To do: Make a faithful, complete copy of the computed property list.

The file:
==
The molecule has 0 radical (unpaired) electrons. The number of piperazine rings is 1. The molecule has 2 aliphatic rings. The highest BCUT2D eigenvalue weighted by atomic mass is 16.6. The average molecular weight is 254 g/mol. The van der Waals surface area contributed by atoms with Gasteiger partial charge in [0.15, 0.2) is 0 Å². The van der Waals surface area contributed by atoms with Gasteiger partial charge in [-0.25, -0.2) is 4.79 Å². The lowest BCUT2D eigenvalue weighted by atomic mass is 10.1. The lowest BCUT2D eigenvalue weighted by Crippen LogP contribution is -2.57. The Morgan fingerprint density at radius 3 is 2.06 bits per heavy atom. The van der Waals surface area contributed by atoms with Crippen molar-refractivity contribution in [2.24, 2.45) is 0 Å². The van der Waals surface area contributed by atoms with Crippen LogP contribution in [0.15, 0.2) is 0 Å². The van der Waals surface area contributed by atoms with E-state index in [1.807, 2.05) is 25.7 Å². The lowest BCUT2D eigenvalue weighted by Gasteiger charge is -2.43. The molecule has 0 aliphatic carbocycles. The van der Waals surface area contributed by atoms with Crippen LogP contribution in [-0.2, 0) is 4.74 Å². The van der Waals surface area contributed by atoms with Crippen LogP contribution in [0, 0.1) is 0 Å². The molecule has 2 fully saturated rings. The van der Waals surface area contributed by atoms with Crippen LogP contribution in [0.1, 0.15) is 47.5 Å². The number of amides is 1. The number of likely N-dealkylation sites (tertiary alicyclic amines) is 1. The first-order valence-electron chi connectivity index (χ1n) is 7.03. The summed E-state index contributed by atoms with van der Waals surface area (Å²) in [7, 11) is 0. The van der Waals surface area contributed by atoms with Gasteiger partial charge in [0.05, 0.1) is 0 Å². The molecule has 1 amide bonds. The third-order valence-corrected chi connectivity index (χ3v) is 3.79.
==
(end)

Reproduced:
The molecule has 0 radical (unpaired) electrons. The number of piperazine rings is 1. The molecule has 2 aliphatic rings. The highest BCUT2D eigenvalue weighted by atomic mass is 16.6. The average molecular weight is 254 g/mol. The van der Waals surface area contributed by atoms with Gasteiger partial charge in [0.15, 0.2) is 0 Å². The van der Waals surface area contributed by atoms with Gasteiger partial charge in [-0.25, -0.2) is 4.79 Å². The lowest BCUT2D eigenvalue weighted by atomic mass is 10.1. The lowest BCUT2D eigenvalue weighted by Crippen LogP contribution is -2.57. The Morgan fingerprint density at radius 3 is 2.06 bits per heavy atom. The van der Waals surface area contributed by atoms with Crippen molar-refractivity contribution in [2.24, 2.45) is 0 Å². The van der Waals surface area contributed by atoms with Crippen LogP contribution in [0.15, 0.2) is 0 Å². The van der Waals surface area contributed by atoms with E-state index in [1.807, 2.05) is 25.7 Å². The lowest BCUT2D eigenvalue weighted by Gasteiger charge is -2.43. The molecule has 0 aliphatic carbocycles. The van der Waals surface area contributed by atoms with Crippen LogP contribution in [-0.2, 0) is 4.74 Å². The van der Waals surface area contributed by atoms with Crippen LogP contribution in [0, 0.1) is 0 Å². The molecule has 2 fully saturated rings. The van der Waals surface area contributed by atoms with Crippen LogP contribution in [0.1, 0.15) is 47.5 Å². The number of amides is 1. The number of likely N-dealkylation sites (tertiary alicyclic amines) is 1. The first-order valence-electron chi connectivity index (χ1n) is 7.03. The summed E-state index contributed by atoms with van der Waals surface area (Å²) in [7, 11) is 0. The van der Waals surface area contributed by atoms with Gasteiger partial charge in [0.05, 0.1) is 0 Å². The molecule has 1 amide bonds. The third-order valence-corrected chi connectivity index (χ3v) is 3.79.